Densho Digital Archive
Oregon Nikkei Endowment Collection
Title: Kay Sweeney Interview
Narrator: Kay Sweeney
Interviewer: Alison Walcott
Location: Portland, Oregon
Date: February 26, 2003
Densho ID: denshovh-skay-01-0002

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AW: So you were recruited into the Japanese army. Was this just after college?

KS: Yes, shortly after I graduate from nursing school.

AW: And what were your experiences during the war?

KS: Oh, there are so many experience I had. One incident I can't forget about it, Red Cross ship was attacked by American submarine at Cam Ranh Bay. It's near the Saigon. And we never thought we were going to be attacked anywhere because we were working under the International Committee, International Treaty, so we never thought about being attacked. But anyway, we approached to the Cam Ranh Bay. The ship's radio one night announced to us there is American submarine around, so everyone be still, quiet, and not to talk to, and stay where you're at, your positions. And then ship's radio, ship's light is turning off for dark, completely dark. So we just sit on the floor in the plane. And little while later, we heard a torpedo was coming at our ship, and that sound is so, so scary and like "hew," like the sound. And same time, vibrations, we felt in the ship. So we thought, my goodness, maybe our ship going to be sunk. Then we were kneeled down on the floor. We prayed and prayed and prayed so hard. Anyway, first torpedo was not quite near us. But second torpedo was so close to us, I thought, I believe I was hit like it, vibration I had it. And we are, this time where I really thought we are going to die here on the sea. And time went a little while, then third torpedo was kind of far away from us. And from there on, our ship was just by zigzag course taken to, away from the Southeast China Sea, and we got lost for two days after that. Anyway, our captain was a very experienced captain, and he took us to the, two and a half days later to Saigon headquarters. And at Saigon, they were so surprised to see us. They told us, "We wired Tokyo headquarters already days ago, a day ago, and your ship was sunk, and you must be the ghost ship." So we said, "No, we are not. We've been lost all over," I imagine, I said. And they were very glad to see us, very glad to see us. Then we stopped there. We had some, we had some work done for a couple days, then we left to Singapore. And at Singapore, our group was divided into two. Half of our group went to the north toward the India, and we were to go Jakarta. But, however, our trip will be next about three, four days to Jakarta from Singapore, so we had very much pressure how it's going to be. And when we arrived in Jakarta, we were so glad that was, everything was all right. The God is blessed us.

AW: And what was your life like in Jakarta?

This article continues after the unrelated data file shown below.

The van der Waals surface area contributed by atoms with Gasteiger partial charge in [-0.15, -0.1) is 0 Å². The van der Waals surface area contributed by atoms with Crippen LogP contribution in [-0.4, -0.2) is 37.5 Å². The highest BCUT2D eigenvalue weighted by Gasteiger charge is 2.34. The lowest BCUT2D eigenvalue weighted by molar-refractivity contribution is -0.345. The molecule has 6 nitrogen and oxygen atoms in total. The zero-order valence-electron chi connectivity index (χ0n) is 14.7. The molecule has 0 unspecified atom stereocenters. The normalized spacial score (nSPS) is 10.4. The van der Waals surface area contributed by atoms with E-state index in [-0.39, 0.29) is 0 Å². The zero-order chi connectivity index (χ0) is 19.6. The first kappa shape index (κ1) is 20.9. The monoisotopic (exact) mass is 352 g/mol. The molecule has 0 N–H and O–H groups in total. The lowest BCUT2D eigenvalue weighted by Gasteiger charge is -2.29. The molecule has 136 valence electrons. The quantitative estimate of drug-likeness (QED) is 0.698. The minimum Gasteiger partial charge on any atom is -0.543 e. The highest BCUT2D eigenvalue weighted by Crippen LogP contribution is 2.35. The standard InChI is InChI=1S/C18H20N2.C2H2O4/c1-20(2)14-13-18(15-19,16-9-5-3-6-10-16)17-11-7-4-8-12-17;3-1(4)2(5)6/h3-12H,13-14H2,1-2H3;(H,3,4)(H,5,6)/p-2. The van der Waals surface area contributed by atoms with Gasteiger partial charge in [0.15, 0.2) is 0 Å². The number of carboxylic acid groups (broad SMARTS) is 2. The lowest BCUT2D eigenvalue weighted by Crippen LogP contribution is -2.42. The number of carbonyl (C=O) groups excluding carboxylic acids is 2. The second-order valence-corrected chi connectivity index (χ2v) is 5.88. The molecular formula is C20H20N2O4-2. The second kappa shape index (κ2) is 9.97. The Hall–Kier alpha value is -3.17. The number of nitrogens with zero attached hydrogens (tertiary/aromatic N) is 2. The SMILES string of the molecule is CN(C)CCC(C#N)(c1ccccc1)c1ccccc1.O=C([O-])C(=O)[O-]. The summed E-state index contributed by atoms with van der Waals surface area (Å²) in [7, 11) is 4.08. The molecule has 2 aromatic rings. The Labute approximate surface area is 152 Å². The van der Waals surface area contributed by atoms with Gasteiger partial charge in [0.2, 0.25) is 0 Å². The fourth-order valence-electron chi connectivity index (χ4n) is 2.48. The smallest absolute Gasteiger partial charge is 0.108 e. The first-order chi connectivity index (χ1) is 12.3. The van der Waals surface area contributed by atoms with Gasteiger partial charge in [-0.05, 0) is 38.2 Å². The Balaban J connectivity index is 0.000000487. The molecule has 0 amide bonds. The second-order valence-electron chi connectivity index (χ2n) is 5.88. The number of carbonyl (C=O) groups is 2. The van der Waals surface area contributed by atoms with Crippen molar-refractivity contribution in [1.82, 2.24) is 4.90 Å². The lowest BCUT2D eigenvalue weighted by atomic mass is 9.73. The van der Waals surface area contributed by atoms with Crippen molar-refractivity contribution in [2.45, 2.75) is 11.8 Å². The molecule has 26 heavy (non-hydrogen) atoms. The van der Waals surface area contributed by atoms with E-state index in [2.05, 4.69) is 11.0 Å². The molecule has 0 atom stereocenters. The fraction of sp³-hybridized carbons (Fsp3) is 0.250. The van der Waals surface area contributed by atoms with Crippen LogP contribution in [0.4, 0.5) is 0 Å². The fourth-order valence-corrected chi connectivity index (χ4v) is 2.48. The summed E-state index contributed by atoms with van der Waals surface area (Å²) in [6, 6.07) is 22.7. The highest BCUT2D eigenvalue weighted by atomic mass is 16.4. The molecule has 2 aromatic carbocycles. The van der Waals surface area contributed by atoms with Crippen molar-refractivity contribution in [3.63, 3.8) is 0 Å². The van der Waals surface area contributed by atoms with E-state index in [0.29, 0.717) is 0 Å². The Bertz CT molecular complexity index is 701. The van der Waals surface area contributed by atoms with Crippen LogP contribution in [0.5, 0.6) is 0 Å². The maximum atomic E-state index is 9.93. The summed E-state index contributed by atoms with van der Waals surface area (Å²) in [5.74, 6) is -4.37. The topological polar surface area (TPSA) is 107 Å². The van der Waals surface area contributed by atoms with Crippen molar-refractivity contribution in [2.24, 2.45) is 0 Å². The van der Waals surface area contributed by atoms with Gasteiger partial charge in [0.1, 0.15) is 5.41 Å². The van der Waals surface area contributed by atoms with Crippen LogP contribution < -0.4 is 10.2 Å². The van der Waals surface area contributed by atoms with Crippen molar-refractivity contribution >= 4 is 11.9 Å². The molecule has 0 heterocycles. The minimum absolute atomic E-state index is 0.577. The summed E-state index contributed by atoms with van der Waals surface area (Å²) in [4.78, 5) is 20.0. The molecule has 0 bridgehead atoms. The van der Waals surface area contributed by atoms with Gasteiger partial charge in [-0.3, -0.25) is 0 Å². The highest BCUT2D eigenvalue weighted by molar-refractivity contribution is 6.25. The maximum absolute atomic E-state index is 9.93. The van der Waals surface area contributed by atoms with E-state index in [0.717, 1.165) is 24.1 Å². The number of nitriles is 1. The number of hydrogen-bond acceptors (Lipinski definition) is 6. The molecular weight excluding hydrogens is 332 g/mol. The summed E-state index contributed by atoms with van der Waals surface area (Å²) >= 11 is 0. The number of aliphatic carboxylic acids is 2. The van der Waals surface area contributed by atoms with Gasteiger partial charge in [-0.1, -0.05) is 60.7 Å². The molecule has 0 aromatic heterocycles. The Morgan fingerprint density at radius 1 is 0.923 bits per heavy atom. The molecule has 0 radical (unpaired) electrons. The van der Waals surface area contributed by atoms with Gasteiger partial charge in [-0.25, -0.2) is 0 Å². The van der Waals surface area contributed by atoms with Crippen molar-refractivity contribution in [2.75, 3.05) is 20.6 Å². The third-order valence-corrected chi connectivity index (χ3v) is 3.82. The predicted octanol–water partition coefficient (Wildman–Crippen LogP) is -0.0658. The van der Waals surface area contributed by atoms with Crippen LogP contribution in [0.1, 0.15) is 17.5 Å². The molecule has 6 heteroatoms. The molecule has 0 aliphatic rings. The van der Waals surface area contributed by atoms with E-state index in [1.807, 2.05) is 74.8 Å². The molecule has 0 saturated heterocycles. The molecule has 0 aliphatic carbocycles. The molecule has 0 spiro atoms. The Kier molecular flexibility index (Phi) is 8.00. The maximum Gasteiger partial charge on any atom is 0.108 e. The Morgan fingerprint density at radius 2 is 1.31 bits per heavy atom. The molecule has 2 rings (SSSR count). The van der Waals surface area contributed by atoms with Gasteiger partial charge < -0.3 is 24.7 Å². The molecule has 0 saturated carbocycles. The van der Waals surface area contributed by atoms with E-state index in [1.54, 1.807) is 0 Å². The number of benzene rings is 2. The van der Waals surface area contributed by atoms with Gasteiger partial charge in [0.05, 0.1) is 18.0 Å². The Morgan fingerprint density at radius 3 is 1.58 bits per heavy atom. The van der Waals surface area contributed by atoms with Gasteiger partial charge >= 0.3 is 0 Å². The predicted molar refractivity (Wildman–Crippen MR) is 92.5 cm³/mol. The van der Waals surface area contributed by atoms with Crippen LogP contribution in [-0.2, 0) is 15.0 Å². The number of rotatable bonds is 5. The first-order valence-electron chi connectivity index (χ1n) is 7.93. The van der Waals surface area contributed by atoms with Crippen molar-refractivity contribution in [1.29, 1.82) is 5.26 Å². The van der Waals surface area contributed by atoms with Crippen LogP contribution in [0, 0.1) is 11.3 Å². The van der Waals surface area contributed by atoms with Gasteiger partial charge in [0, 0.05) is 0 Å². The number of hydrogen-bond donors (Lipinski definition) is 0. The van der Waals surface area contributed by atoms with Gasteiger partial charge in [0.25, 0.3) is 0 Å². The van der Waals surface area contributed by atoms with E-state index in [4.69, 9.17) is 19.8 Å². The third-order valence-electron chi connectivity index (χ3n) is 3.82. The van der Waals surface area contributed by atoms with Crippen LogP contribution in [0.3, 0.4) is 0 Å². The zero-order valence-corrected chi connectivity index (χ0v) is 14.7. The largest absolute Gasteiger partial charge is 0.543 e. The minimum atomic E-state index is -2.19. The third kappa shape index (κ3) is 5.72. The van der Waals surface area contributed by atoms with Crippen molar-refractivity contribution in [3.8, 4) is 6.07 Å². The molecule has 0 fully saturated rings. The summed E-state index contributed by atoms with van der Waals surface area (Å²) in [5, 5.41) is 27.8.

KS: It was very nice. Living quarters are very beautiful, used to be the, one of the hotels. And the people in Jakarta is very friendly and welcomed us with both hand, both thumb, and, "You people are from our brother, from Northern Orient. We are welcome you so much," they said. We are more than blessed.


AW: What places were you stationed?

KS: Well, we stationed first in Singapore about a month. When I in the Singapore, our quarters was so large, and there was a English prisoner came to sweeping the floor every morning. So there I had a cigarette which is army license, but I don't smoke. Therefore, I give it to, I happened to give it to, one box to the English prisoner. My, the reaction was so I never forget. He was so thankful. And from there on, we are very friend-like situations. [Laughs] And after that, we moved to the Malaysia. Malaysia was a very beautiful part of the country and lot of plantations and beautiful beaches, and we went to the [inaudible] also. It was seventh, it had seven floors, and our hospital nearby there, so we helped them about couple months.

AW: What was your job like?

KS: Well, it was difficult from the, it was different from the typical hospital work. But in Jakarta, we did not have very many patients. We did not get, we did not fight. Therefore, time to time, we were sent to the, all over the island, central and Eastern Jakarta, Eastern Java. And there we were visiting the village treating native, native patients for the malaria or skin disease or, and sometime, we tour the native hospital, and it was very, very best experience I ever had as a nurse.

AW: Working with the natives was the best experience for you?

KS: Yes. We get along really well with the natives. Sometime in fact, we worked with Dutch Catholic nuns, Catholic hospital, and that experience different again. The nuns were very nice to us, and we never bothered them. We never tried to order them anything and the time being, and they were very close to us, familiar to us, and we had lots fun with them. In fact, one, when the war finished, one of the nun came to our quarters and, "Please stay in Java. Don't go back to Japan. We'll protect you as much we can, so don't go back to Japan." They begged us, and so the Indonesia native hospital people begged us too, but we had to come. We were in the army.

AW: And what were your experiences with Americans during the war?

KS: During the war, I did not see any American soldiers or any war scene or any, not a one airplane. It was very peaceful in Java as if we were avoided from the war and seems to, American forces went up to the north. Therefore, we were completely avoided.

<End Segment 2> - Copyright © 2003 Oregon Nikkei Endowment and Densho. All Rights Reserved.